This Network Blu-ray costs £14 on amazon.
Odd Man Out (1947) is a classic British thriller directed by Carol Reed - along with The Third Man, made a few years later, it is the reason people regard Reed as an important director. It allowed James Mason to break away from the Gainsborough melodramas he'd been making and go off to Hollywood to become a proper star, and it features a remarkably good supporting cast. Both visually and in terms of the storyline, it is pure film noir, the only great film noir made outside Hollywood, apart from The Third Man.
In Belfast, an unnamed paramilitary organisation robs a payroll. The leader, Johnny, kills a guard and is shot in the shoulder, falling from the getaway car. His comrades try desperately to find him, as does his girlfriend, Kathleen. But the police are also on the wounded man's trail, and it can only be a matter of time until they get him...
It's safe to say that no British made film made these days would offer a member of the IRA as a tragic hero (the organisation is never named, but it's obviously the IRA). What Johnny and his friends do is never really condemned, and he's shown to want not to be violent. He's visibly shocked when he realises he's killed a man. And the film is very much tied to Belfast as a location, and makes much of the way many of the natives see the police as an occupying force. Some of the most interesting moments occur when children taunt the police, or re-enact the robbery. It's obvious who their heroes are.
The Third Man, made a few years later, covers a lot of the same ground. But there, while we can understand the frustration of the Viennese population at the continued presence of Allied soldiers, the film never expects us to condone what Harry Lime and his criminal friends are doing. Odd Man Out is a bit less nuanced. It offers the idea that Irish nationalism isn't such a bad goal, but apart from one pub landlord who worries that Johnny's friends may come after him if he doesn't help, we never get an alternative viewpoint. Perhaps it's just not possible, post 1970s, to accept an uncritical view of the IRA, at least if you're British.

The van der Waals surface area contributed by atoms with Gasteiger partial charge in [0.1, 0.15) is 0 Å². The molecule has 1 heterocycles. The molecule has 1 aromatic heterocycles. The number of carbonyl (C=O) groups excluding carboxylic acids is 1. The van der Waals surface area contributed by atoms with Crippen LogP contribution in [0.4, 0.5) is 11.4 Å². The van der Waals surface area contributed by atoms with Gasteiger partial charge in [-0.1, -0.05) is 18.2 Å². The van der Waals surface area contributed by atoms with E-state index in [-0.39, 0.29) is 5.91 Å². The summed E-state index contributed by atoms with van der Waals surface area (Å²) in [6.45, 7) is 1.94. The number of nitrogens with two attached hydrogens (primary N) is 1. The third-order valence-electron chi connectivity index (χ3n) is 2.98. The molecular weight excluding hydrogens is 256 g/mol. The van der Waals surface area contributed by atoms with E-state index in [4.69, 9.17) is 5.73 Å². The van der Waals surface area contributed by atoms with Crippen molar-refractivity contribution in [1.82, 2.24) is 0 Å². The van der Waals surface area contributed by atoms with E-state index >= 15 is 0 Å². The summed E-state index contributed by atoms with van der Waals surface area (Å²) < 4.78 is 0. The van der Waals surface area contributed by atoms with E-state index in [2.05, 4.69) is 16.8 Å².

Anyway, this doesn't really affect the film, it's just something that feels very strange today. The more we see of Johnny the more we realise how unlikely it is that he'll achieve any kind of salvation - unlike most film heroes who take a bullet to the shoulder, he is seriously hurt and drifts in and out of lucidity. His friends and Kathleen race around frantically trying to find him, but there's a growing sense of hopelessness as the police net closes in on the wounded man. Johnnie himself becomes something of a cypher, a figure onto whom the hopes and dreams and fears and greed of others is projected.
He is played extremely well by James Mason, reigning in all his usual vocal mannerism and delivering a great performance as a conscience stricken criminal gradually slipping away from the world. I'd forgotten how little he's actually in it, though, and the point of the film is more the supporting characters. Kathleen has dreams of getting Johnny out of Belfast by sea, and Kathleen Ryan is good in the part, even if the doomed romance aspects of it seem a little beyond her.